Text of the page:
Karen Dabrowska visited the London exhibition of Indian-born artist Praneet Soi, at the city’s Mosaic Rooms
In his first solo London exhibition Anamorphosis: Notes from Palestine, Winter in the Kashmir Valley, Indian artist Praneet Soi was determined to get away from the usual media image and convey an alternative representation of Palestine.
In June 2019, Soi travelled across Occupied Palestinian Territories and Israel. Beginning in Haifa, he drove up to the occupied Golan Heights and from there made his way down to Bethlehem, Battir, Hebron, Jericho, Nablus, Jenin, Salfit and Ramallah before driving back to Haira, Akka and finally to Tel Aviv to fly back to Europe.
His aim was to experience the country through its landscape and to visit, en-route, farms, workshops and factories. His meetings with Palestinian people were recorded and annotated and later, in his Amsterdam studio, developed into the works currently on display in London’s Mosaic Rooms until 7 December.
“You see media images of Palestine but when you are there the reality is totally different,” Soi told The Middle East. “I wanted to experience the country and be led by the landscape. When I got to Palestine I was surprised at how immense and beautiful the landscape was. Everyone I spoke to said that the real heroes are the farmers because they have no recourse to any kind of assistance. The Palestinian authority does not help them and they are subject to the whims of the Israeli forces and the settlers. They suffer but they continue farming.”
Soi’s drawings, sketches and portraits of the farmers, the landscape and 2000 year-old olive trees are exhibited in the upstairs gallery. They are pinned to a specially designed structure, with points of visibility alongside sections that are blocked off, featuring partitions which are interconnected yet separate, hinting at the reality on the ground in Palestine.
Soi uses silverpoint, a medieval drawing technique, to etch out some of the images. Silverpoint oxidizes over time, adding a temporal quality to the artwork. Soi’s use of silverpoint connects his drawing to photography, which he frequently uses as a tool in his work.
In Room 1 of the upstairs gallery, a video Yalla Yasmeen tells the story of a young girl who watches men diving from high upon the embankment in Akka down into the Mediterranean Sea and longs to follow them. Yasmeen hesitates for an hour and then jumps. The video also has images from the farmlands of Deir Ballot where Soi finds himself in the midst of a community of women farmers who speak perfect Spanish, having returned from exile in Venezuela to maintain the ancestral lands. A stop in Bettir finds him looking down upon an Israeli railway that follows the armistice line that separated Israeli from Jordan until 1967.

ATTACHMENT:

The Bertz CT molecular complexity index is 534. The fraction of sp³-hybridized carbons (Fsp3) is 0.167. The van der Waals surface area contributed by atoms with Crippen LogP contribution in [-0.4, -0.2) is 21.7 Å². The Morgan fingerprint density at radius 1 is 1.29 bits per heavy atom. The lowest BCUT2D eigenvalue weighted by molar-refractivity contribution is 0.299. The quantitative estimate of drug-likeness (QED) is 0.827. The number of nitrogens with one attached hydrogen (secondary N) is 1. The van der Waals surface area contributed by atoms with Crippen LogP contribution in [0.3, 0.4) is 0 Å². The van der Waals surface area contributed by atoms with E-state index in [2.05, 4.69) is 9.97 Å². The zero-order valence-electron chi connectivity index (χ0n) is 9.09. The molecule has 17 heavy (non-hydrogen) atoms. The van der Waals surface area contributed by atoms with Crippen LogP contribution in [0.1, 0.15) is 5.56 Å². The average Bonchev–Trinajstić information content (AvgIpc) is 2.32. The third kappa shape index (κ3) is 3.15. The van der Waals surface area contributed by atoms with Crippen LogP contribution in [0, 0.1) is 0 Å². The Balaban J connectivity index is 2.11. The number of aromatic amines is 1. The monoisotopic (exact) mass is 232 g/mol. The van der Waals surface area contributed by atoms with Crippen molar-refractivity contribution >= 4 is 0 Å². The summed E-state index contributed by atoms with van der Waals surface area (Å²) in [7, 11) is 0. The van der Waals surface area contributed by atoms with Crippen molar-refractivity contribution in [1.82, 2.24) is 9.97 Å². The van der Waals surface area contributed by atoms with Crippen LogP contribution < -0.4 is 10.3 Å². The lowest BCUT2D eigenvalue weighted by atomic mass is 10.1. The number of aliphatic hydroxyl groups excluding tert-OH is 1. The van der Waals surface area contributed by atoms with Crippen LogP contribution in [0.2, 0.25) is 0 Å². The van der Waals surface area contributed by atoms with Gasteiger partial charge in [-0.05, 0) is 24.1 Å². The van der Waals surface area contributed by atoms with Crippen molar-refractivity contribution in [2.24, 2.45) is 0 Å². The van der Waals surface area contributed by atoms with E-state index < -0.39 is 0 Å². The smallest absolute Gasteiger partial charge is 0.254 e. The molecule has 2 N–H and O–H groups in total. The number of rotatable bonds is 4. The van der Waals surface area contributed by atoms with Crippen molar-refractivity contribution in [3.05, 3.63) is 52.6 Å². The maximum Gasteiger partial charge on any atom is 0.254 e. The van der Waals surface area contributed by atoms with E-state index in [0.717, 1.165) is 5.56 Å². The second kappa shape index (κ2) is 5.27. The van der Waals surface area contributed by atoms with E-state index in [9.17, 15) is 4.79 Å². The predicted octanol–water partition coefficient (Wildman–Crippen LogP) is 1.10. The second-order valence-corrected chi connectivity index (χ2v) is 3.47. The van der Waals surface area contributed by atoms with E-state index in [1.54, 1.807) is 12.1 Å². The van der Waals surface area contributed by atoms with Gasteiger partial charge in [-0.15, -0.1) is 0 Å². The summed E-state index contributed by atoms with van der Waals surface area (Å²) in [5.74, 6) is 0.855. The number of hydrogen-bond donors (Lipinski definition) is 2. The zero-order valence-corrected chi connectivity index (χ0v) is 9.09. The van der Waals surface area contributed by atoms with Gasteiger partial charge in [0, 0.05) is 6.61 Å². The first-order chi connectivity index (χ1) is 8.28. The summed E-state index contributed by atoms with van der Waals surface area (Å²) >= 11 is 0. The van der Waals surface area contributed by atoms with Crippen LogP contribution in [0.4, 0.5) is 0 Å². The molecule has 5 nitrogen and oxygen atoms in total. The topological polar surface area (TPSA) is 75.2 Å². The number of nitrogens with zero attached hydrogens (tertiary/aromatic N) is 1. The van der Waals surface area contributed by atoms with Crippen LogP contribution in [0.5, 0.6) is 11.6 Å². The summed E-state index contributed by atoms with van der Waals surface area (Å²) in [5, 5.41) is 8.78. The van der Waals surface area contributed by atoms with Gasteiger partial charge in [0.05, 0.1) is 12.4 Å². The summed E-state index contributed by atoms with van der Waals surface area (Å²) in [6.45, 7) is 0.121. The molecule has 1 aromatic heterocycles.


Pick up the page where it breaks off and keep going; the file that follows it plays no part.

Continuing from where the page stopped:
“I am a painter but in recent years I have been moving towards audio visual diaries and installations,” Soi explained. “Painting and drawing can’t address everything but I address certain issues in the video.”
Some of the drawings are taken from scenes in the video that compares one of the biggest olive oil factories in the land with a small farmer, struggling to sell his hand pressed oil.
“When one sees the news about Palestine one is immersed with maps and overloaded with information and none of this really helps. I was always disorientated when people were talking about ‘west of this line’. It was difficult to take in. The most interesting thing for me was to look across the landscape at the cities.”
At the beginning of August, while Soi was working on this exhibition, the Indian state of Kashmir had its autonomous relationship with India revoked. It was split into two parts along religious lines (Muslim and Buddhist) and its state-hood was terminated. Kashmir has long identified itself with the Palestinian struggle. 1947 marked Indian independence from British rule, and the beginning of Kashmir’s quest for autonomy. In the same year, the UN voted to end the British Mandate in Palestine leading to the Nakba (catastrophe) and the founding of the State of Israel in 1948. For Soi it became imperative to include his ongoing work with the skills of craftsmen in Kashmir in the exhibition.
In the downstairs gallery the works show Soi’s immersions within the atelier of the Kashmiri master craftsman Fayaz Jan with whom he has been exploring the region’s Sufi history. The tiles are made of papier-mache, a medieval import from Iran, with handpainted motifs.
In this body of work Soi utilises his archive of images taken mainly from the media. These images are used as outlines which the craftsmen have filled in by hand with traditional Kashmiri motifs that have been used for centuries.
The Ramallah based composer Dirar Kalash was commissioned to compose a sound-piece that connects the works which resulted from the journey to Palestine, to the installation containing works relating to Kashmir.
- Praneet Soi was born in 1971 in Kolkata, West Bengal, India. Following studies in India and the USA he moved to the Netherlands in 2002 and divides his time between Amsterdam and Kolkata. His work is internationally recognised for his explorations of socio-political nuances. His work incorporates traditional methods of miniature painting and sculpture as well as video. His recent exhibitions include Third Factory – From Kashymir to Lisbon via Caldos at the Calouste Gulbenkian Museum in Lisbon and Notes on Labour at the Dr Bhau Daji Lad Museum in Mumbai.
Farmer Beit Ummar (Pic: Polly Brock (REIBER and PARTNERS)